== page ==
If you’re looking for a god-like gaming laptop, you’re probably also looking at systems with Nvidia’s GTX 880M, the company’s latest top-tier mobile graphics chip. The 880M has proven to be both energy efficient and powerful, traits that make it very appealing. However, the systems that it ships in are sometimes extremely expensive.
AVADirect, however, has an option for gamers who are on a relatively tight budget; the Clevo P157SM. Uninspired name aside, this laptop offers a lot for gamers on the go. The system combines a 15.6-inch 1080p display with an Intel Core i7-4810MQ quad-core CPU clocked at 2.8GHz, an Nvidia GeForce GTX 880M graphics card, and multiple internal hard drives which, in our review unit, amounted to over 1TB of storage.
Our review unit also arrived sporting a $2,571 MSRP, but only because of said hard drives. A more modest system with a GTX 880M but only a single solid state drive can be had for less than $2,000, which is an amazing value on paper. Let’s see if this system truly offers the best bang for your buck.
Hands on video
The AVADirect Clevo P157SM, like the Origin EON17-S we reviewed last month, is an astoundingly bulky laptop. This is unsurprising, as the two systems are related. Origin, AVADirect, and other smaller brands buy their systems from builders like Clevo, and then customize them to their liking. While the 15.6-inch display on the P1567SM makes it smaller than the Origin EON17-S, the AVADirect is only a quarter inch short of being two inches thick. Still, picking on this system is hardly fair, as MSI’s 15.6-inch GT60 Dominator Pro is no thinner.
The AVADirect Clevo P157SM, like the Origin EON17-S we reviewed last month, is an astoundingly bulky laptop.
The AVADirect Clevo P157SM, like the Origin EON17-S we reviewed last month, is an astoundingly bulky laptop.
Connectivity is robust, though not entirely in the ways we’d like to see. There are three USB ports, two of which are 3.0, along with eSATA and FireWire. Video-out is available via HDMI display port. The options are rounded out by 5.1 audio, and a memory card reader.
This is a strong roster but, as was the case with the Origin EON17-S, we’re not sure they correspond with what users need. We’d prefer to see more USB 3.0 ports in place of eSATA and FireWire, for example. Our review unit also lacked a Blu-Ray Drive, and 802.11ac Wi-Fi, though the former is available as an option.
Using the P157SM’s keyboard is a bit awkward for several reasons, not least of which is the fact that it’s raised far above whatever surface the laptop is used on. This can result in strained wrists, due to the awkward angle. Another problem is the numpad – or rather, the fact that one is included. There’s barely enough room and some keys, like right-side Shift and Ctrl, are truncated as a result. We think ditching the numpad, or replacing it with a smaller set of macro keys, would be preferable.
Still, the keyboard at least offers reasonable travel, and a spacious layout for the alphanumeric keys as well. Typing is not a bad experience if you place a wrist pad in front of the system.
The keyboard is back-lit, and supports a variety of colors in four different zones via bundled software. There are also three levels of brightness that provide a wide range of luminance. Light leak isn’t a problem, thanks to the system’s broad key caps.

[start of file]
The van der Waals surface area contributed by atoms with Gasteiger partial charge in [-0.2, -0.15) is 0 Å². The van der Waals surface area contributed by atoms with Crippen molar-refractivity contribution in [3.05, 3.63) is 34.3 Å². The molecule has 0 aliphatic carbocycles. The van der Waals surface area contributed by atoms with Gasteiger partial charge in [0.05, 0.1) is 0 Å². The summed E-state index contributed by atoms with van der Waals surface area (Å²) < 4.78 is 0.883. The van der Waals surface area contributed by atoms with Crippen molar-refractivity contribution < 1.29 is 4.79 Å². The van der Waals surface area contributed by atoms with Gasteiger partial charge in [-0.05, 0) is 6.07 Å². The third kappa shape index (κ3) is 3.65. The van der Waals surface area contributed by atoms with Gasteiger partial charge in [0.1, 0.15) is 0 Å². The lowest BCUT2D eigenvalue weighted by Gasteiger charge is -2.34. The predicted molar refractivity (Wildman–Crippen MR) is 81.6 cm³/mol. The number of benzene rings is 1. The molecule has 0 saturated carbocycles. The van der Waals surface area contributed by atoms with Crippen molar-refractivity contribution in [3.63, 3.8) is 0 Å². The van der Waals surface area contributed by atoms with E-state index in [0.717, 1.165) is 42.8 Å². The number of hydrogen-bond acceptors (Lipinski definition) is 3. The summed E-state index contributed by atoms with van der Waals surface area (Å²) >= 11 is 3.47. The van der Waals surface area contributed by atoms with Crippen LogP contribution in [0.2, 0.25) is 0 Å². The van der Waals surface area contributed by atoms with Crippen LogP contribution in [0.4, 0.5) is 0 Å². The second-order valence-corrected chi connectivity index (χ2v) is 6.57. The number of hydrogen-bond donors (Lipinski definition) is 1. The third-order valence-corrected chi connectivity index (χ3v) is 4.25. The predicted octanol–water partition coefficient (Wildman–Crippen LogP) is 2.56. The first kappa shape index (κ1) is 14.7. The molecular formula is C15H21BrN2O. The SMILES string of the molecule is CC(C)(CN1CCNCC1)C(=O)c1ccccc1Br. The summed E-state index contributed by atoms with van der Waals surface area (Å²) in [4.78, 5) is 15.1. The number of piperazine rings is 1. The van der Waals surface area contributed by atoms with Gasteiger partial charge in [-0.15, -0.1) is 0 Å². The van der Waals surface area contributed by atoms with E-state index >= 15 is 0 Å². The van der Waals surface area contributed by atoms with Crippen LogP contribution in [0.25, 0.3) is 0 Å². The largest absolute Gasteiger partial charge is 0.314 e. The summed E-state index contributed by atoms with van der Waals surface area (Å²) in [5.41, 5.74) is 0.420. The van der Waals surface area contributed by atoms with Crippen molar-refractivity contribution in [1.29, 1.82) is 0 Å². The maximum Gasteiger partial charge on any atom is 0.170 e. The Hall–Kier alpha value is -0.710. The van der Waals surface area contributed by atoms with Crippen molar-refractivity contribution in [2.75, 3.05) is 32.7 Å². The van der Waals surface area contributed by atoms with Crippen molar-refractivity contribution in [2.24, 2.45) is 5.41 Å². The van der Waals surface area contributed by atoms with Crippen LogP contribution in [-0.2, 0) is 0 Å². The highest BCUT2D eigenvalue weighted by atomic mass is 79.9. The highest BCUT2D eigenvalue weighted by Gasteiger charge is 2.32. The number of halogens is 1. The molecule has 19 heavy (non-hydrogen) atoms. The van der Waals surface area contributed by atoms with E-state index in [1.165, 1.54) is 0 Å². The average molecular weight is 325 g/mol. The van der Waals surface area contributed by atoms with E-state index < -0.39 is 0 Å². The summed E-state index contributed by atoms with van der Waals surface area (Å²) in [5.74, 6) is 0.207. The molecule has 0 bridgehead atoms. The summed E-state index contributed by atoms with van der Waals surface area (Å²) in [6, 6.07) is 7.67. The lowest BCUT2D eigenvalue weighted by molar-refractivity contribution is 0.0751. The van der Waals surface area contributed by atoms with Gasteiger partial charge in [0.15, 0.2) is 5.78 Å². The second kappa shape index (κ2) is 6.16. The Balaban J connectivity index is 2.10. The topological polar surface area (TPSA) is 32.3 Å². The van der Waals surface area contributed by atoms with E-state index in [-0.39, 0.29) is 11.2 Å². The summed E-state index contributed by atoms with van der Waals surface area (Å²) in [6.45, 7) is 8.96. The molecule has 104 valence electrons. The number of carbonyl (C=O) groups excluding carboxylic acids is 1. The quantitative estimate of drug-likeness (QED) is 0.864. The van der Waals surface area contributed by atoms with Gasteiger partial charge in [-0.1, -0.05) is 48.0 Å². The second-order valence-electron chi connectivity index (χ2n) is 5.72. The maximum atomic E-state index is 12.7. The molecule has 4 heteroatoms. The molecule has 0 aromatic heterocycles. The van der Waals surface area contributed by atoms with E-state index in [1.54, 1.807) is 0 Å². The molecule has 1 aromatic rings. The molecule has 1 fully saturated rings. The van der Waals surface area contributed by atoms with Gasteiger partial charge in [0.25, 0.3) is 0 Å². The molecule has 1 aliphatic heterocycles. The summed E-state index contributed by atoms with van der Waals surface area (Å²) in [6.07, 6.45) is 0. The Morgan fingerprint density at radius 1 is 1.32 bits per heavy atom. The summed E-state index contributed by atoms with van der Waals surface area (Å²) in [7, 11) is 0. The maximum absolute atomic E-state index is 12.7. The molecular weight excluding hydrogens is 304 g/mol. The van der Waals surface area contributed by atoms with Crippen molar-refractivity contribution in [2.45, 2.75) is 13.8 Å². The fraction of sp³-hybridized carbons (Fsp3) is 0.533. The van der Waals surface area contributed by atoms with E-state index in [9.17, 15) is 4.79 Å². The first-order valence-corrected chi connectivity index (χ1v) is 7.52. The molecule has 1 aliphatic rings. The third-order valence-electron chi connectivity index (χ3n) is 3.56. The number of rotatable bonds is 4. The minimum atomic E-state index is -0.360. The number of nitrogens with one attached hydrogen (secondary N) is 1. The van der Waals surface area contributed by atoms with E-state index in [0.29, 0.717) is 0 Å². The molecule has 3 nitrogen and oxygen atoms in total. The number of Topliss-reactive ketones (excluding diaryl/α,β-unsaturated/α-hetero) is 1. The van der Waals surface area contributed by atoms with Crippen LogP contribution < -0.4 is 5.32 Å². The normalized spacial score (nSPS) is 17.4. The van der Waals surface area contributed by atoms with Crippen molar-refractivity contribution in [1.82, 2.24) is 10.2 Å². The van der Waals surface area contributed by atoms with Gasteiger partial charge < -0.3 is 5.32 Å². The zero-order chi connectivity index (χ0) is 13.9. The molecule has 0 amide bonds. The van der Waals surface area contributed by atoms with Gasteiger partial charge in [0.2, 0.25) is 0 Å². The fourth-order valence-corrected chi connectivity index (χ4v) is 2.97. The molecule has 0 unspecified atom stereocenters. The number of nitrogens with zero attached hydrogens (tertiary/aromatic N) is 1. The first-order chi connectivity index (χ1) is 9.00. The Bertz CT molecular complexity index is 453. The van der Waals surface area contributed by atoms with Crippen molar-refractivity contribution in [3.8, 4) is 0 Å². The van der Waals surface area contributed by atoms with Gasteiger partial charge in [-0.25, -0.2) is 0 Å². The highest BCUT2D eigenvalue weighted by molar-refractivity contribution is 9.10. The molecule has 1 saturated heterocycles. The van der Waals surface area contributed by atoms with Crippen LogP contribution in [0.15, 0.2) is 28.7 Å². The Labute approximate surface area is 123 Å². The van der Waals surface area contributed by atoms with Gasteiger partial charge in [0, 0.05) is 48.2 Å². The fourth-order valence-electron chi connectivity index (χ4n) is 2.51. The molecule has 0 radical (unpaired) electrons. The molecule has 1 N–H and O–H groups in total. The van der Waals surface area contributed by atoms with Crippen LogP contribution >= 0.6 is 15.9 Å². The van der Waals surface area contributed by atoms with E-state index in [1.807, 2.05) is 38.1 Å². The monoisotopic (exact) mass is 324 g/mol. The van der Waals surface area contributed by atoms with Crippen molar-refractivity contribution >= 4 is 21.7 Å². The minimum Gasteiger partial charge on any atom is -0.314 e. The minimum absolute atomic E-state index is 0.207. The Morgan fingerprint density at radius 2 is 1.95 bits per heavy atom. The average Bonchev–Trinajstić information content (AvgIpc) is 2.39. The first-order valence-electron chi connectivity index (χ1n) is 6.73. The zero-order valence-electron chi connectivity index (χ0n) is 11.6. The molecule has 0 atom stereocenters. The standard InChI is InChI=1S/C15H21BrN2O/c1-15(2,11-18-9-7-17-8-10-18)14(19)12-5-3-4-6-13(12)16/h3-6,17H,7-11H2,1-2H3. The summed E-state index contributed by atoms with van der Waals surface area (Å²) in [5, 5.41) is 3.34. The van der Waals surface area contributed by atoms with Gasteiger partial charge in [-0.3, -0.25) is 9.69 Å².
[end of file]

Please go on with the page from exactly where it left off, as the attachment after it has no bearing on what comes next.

We measured the touchpad at about four inches wide and two inches tall, which is large enough, but not spacious overall for a system of this size. A cool symbol, whose origins we’re unsure of, shines through the surface of the keyboard when the backlight is turned on. Separate, discrete left/right buttons are provided, but offer little tactile feel.
Our review unit arrived with a 1080p, matte finish, non-touch display. There’s no other option, which is fine if you tend to game in a brightly lit room, but disappointing if you enjoy playing in the dark (where glossy displays tend to look better).
If raw power is your main concern, the P157SM may the right choice.
Our impressions were backed up by objective testing, which found that the panel can render only 83 percent of sRGB, and 63 percent of AdobeRGB. These results don’t compare well with most other systems. The Origin EON 17-S, MSI GT60, Dell XPS 15, and other gaming-capable laptops generally achieve 90 percent of the RGB gamut, or better.
We did measure a contrast ratio of 560:1 at maximum brightness, which is respectable, but the contrast comes from the backlight’s high output of 348 lux, rather than deep, inky blacks.
The P1567SM also repeats the color accuracy issues we experienced with Origin’s EON 17-S. We measured an average deltaE of 8.7, and a maximum error of 13.59 for Cyan. These results are better than the Origin, which suffered a maximum color error of 17.43 (again in Cyan), but AVADirect has no room to brag. These are very poor results.
Audio quality is a bit disappointing, too. Maximum volume is never more than adequate, and bass is barely available. Yes, the P1567SM is better than an average Ultrabook, but the margin of victory is smaller than it should be.
The P1567SM we received came with an Intel Core i7-4810MQ 2.8GHz quad-core processor, and 16GB of RAM. These specifications led to predictably outstanding processor performance, as you can see below.
If these results look uninspired, it’s only because the Origin EON17-S and MSI GT60 Dominator Pro, both of which are more expensive and have similar equipment, are included in the comparison. The P1567SM’s score of 111.53 GOPS is well ahead of the average, and is more than twice the typical score of a dual-core Ultrabook.
7-Zip mirrored these results by turning in a score of 18,557. This is less than the Origin EON17-S, which scored 21,857, but the Origin we reviewed had an Extreme Edition processor. The MSI GT60 Dominator Pro is just a hair quicker than the AVADirect with its score of 18,695.
We tested storage performance using PCMark 8, which spat out a score of 4,892. This is slightly behind the competition, as the Origin EON17-S and MSI GT60 Dominator Pro manage respective scores of 4,993 and 4,952. With that said, it’d be wrong to pretend that a difference of about 100 points (or less) is going to be noticeable in day-to-day use. The AVADirect P1567SM felt snappy and responsive during our time with it.